Throughout my career I’ve been lucky enough to create author websites for some well-known folks. In some cases, I’ve worked directly with the celebrity author and, in other cases, I’ve created a site for a new book release or specific writing project via their publisher. Regardless of who I’m working with, there are some elements
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Throughout my career I’ve been lucky enough to create author websites for some well-known folks. In some cases, I’ve worked directly with the celebrity author and, in other cases, I’ve created a site for a new book release or specific writing project via their publisher. Regardless of who I’m working with, there are some elements that remain the same across all author website projects, but some things are different about working with celebrity authors that all authors can learn from:

  1. Like everyone else, their time is limited & valuable.  Just because someone may have a large budget doesn’t mean that they have lots of available time to go along with it.  Most successful authors have their fingers in lots of different pies, so during the time they make available to work on their website, communication needs to be focused, and oriented towards getting the most out of every conversation.  For the most part, they’re prepared with a list of their goals & priorities so that everyone is on the same page from the outset.
  2. They rely on experts to make recommendations & give advice.  Just because someone might be at the top of their game in their chosen field, doesn’t mean that they know everything about everything.  I’ve found that celebrities are most often the clients who identify that they’re *not* an expert in my field and rely on me to do my job well to make them look good.  You may not have the budget to hire an arsenal of experts to handle everything for you in a professional way, but that doesn’t mean you shouldn’t find experts within your budget to handle the things you know least about.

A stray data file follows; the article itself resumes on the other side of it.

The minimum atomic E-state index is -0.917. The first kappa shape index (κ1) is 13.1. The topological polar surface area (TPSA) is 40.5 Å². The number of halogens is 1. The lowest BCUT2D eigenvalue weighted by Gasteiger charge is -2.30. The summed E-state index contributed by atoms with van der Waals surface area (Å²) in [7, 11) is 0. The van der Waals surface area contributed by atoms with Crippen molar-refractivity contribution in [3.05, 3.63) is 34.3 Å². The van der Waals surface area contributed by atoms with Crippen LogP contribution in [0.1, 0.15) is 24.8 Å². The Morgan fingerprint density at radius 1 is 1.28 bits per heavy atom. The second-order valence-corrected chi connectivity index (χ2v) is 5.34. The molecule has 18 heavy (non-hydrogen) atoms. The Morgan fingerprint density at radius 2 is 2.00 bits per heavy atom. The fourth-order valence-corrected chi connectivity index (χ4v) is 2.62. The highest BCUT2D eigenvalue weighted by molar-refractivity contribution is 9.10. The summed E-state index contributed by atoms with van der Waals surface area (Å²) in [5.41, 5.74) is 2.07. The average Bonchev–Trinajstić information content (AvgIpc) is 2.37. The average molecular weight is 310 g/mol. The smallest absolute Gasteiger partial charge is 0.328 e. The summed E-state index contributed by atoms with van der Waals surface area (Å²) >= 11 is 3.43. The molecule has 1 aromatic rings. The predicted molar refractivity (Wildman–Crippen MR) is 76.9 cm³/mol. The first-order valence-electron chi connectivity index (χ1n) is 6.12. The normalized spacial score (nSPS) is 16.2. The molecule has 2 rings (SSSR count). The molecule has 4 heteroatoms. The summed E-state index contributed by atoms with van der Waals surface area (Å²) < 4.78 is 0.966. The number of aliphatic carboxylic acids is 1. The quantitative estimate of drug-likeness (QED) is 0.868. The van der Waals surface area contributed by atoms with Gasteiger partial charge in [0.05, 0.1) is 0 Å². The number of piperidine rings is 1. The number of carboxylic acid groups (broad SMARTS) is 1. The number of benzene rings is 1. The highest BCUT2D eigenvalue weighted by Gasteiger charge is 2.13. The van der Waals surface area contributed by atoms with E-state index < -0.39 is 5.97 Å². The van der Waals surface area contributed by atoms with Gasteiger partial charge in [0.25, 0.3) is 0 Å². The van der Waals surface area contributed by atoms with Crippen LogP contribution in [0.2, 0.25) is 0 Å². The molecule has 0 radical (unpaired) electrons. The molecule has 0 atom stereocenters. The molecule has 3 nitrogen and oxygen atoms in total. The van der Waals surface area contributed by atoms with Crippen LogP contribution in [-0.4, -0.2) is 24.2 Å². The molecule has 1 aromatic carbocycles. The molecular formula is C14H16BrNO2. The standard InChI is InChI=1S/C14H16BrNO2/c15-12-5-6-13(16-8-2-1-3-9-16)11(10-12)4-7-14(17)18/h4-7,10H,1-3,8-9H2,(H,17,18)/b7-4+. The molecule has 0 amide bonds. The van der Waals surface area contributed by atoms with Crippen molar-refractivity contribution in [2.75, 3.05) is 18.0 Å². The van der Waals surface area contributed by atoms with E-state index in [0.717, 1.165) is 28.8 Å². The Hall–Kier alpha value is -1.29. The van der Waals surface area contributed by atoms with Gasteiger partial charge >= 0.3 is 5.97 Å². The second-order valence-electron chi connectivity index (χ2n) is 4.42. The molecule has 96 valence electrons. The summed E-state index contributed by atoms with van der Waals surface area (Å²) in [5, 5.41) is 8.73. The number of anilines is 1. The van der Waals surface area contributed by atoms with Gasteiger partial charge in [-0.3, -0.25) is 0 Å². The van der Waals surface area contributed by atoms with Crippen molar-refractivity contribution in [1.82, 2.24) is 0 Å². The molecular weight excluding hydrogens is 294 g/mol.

3. They have lots of great photos.  If you took the same website design and used mediocre photos as opposed to great, professional photos, you would be astonished at the difference.  I’ve written before about the power of great headshots on author websites, and while you don’t have to be a celebrity to have great headshots, it does seem to come with the territory.  Beyond headshots, if there are photos of locations or objects that would help set the mood for your website project, make sure those are of good quality too.  There are some wonderful, free stock photo resources online (eg: pexels.com) these days so there’s no excuse any longer to use lackluster photos.
  4. They understand the power of social media. I’m sure you follow famous people on Facebook, Twitter, or Instagram.  I regularly spend time analyzing what makes some celebrity profiles stand out above the rest, and it often comes down to the power of storytelling.  Whether it’s with photos or text, they (generally) do a great job of sharing enough — but not too much — about themselves in the context of why they became a celebrity to begin with (humor, acting, writing, etc.).  You want to follow their feed not only so that you can see what they’re up to (Meeting other celebrities!), but also because it helps you feel as if you’re seeing behind the scenes.  It’s compelling to feel like you’re in on something other people might not know about, and it makes you want to tell your friends about it.  This is true even if you’re relatively unknown!